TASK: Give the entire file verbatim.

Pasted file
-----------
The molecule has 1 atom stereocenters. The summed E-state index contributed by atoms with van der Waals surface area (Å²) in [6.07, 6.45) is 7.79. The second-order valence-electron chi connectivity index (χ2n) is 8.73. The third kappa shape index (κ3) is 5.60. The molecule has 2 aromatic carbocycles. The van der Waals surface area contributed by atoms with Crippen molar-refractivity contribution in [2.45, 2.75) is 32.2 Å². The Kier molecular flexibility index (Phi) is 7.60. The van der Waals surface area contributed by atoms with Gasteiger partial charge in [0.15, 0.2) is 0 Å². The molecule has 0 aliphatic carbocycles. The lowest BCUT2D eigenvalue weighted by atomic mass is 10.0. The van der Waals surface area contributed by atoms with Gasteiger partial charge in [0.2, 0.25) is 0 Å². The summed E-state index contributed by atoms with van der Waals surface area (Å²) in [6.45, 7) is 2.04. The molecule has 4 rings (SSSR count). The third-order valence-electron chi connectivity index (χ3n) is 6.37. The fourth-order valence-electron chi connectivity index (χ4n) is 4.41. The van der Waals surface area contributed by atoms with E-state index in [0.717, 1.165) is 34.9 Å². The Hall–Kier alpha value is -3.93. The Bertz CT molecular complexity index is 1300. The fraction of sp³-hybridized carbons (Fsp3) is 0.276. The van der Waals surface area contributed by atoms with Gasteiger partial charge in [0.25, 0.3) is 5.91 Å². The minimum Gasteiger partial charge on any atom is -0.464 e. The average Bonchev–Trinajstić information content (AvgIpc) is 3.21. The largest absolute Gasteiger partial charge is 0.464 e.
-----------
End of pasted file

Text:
The molecule has 1 atom stereocenters. The summed E-state index contributed by atoms with van der Waals surface area (Å²) in [6.07, 6.45) is 7.79. The second-order valence-electron chi connectivity index (χ2n) is 8.73. The third kappa shape index (κ3) is 5.60. The molecule has 2 aromatic carbocycles. The van der Waals surface area contributed by atoms with Crippen molar-refractivity contribution in [2.45, 2.75) is 32.2 Å². The Kier molecular flexibility index (Phi) is 7.60. The van der Waals surface area contributed by atoms with Gasteiger partial charge in [0.15, 0.2) is 0 Å². The molecule has 0 aliphatic carbocycles. The lowest BCUT2D eigenvalue weighted by atomic mass is 10.0. The van der Waals surface area contributed by atoms with Gasteiger partial charge in [0.2, 0.25) is 0 Å². The summed E-state index contributed by atoms with van der Waals surface area (Å²) in [6.45, 7) is 2.04. The molecule has 4 rings (SSSR count). The third-order valence-electron chi connectivity index (χ3n) is 6.37. The fourth-order valence-electron chi connectivity index (χ4n) is 4.41. The van der Waals surface area contributed by atoms with E-state index in [0.717, 1.165) is 34.9 Å². The Hall–Kier alpha value is -3.93. The Bertz CT molecular complexity index is 1300. The fraction of sp³-hybridized carbons (Fsp3) is 0.276. The van der Waals surface area contributed by atoms with Gasteiger partial charge in [0.25, 0.3) is 5.91 Å². The minimum Gasteiger partial charge on any atom is -0.464 e. The average Bonchev–Trinajstić information content (AvgIpc) is 3.21. The largest absolute Gasteiger partial charge is 0.464 e.